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Hit on Steelers QB Mason Rudolph exemplifies the harsh reality of football



For most of us, this sport is an escape. But the Steelers' quarterback lying on the field looking dazed and confused was certainly an alarming moment, reminding us of the sport's dangers.

It took 54 seconds in real time for Sunday's Steelers-Ravens broadcast to shift from the image of a horrifically injured Mason Rudolph being shaken on the turf by his concerned teammates to a reminder that this action was brought to us by Colorguard, Progressive and Hyundai.

It took another four minutes and two seconds to resume play altogether.

In that span, some of the most surreal imagery I've ever seen on a football field: Juju Smith-Schuster wiping away tears. Ryan Shazier, himself still recovering from a life-altering hit he took to the football field two years ago, walking out ahead of his injured teammate. Rudolph, slowly regaining his faculties with a mask-less helmet on his head, having been helped off the field because of a stalled-out medical cart. Scores of Steelers trying to balance what they had just seen, and the fact that they needed to get to some version of that on the very next play.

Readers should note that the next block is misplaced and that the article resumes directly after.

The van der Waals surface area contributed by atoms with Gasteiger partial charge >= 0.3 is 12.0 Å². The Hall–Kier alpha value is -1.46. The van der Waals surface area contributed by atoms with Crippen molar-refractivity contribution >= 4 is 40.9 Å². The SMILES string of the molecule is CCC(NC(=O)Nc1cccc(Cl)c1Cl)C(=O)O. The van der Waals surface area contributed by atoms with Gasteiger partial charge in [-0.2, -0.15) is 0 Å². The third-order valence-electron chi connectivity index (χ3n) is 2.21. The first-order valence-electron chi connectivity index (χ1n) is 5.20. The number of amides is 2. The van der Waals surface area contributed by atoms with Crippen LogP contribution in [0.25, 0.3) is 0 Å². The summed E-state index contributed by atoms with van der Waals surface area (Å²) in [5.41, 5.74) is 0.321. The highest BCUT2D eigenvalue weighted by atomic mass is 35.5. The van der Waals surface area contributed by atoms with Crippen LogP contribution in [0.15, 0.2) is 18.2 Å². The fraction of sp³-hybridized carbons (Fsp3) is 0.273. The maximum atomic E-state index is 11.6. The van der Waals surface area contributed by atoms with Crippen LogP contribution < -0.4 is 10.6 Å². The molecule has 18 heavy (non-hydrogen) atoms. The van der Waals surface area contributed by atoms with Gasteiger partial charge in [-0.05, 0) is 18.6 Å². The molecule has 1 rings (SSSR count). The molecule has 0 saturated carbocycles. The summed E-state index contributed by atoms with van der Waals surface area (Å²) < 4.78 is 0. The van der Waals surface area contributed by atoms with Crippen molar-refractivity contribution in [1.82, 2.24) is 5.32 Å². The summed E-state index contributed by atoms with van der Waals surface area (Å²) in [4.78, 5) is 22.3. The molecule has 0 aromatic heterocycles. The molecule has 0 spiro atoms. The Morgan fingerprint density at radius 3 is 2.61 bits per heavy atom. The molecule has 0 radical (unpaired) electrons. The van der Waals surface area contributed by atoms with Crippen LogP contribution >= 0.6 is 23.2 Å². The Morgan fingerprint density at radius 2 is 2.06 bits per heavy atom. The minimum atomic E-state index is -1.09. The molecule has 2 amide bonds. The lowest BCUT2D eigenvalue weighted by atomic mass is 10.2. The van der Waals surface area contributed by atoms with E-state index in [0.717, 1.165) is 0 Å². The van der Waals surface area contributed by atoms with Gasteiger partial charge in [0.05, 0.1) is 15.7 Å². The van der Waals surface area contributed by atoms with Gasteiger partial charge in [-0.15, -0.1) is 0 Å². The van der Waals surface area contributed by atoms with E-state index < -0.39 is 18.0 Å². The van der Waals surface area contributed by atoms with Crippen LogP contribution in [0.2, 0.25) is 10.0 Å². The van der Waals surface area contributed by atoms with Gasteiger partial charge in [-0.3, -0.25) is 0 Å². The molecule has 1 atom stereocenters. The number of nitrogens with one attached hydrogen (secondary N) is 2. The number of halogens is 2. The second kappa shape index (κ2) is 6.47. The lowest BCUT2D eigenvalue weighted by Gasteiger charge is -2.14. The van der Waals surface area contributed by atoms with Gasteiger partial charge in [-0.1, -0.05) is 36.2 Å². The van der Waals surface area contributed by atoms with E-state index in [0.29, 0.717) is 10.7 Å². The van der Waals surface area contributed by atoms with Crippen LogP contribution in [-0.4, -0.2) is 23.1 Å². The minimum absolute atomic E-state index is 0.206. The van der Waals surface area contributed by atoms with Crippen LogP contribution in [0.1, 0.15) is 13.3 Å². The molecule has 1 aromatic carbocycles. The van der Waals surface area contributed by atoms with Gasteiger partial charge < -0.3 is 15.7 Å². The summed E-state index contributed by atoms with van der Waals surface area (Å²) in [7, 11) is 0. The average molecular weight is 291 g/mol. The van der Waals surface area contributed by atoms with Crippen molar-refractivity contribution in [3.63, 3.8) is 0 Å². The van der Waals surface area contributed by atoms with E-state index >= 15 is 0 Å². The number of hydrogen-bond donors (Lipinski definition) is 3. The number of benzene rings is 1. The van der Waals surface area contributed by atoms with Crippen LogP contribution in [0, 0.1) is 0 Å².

And then, applause followed by football. In less than the amount of time it takes to listen to a medium-length Tom Petty song, completed completing the lifecycle of spectator grief. Because, probably probably fine and what else are we supposed to do?

said in these moments that you think about the ethical tradeoff we make on Sundays. Deriving enjoyment from football is akin to letting someone else smoke the cigarettes and taking lung damage so we can get a nicotine high. We know it's bad and gross, but it's mostly alright until we're confronted with the most extreme limits of our bargain.


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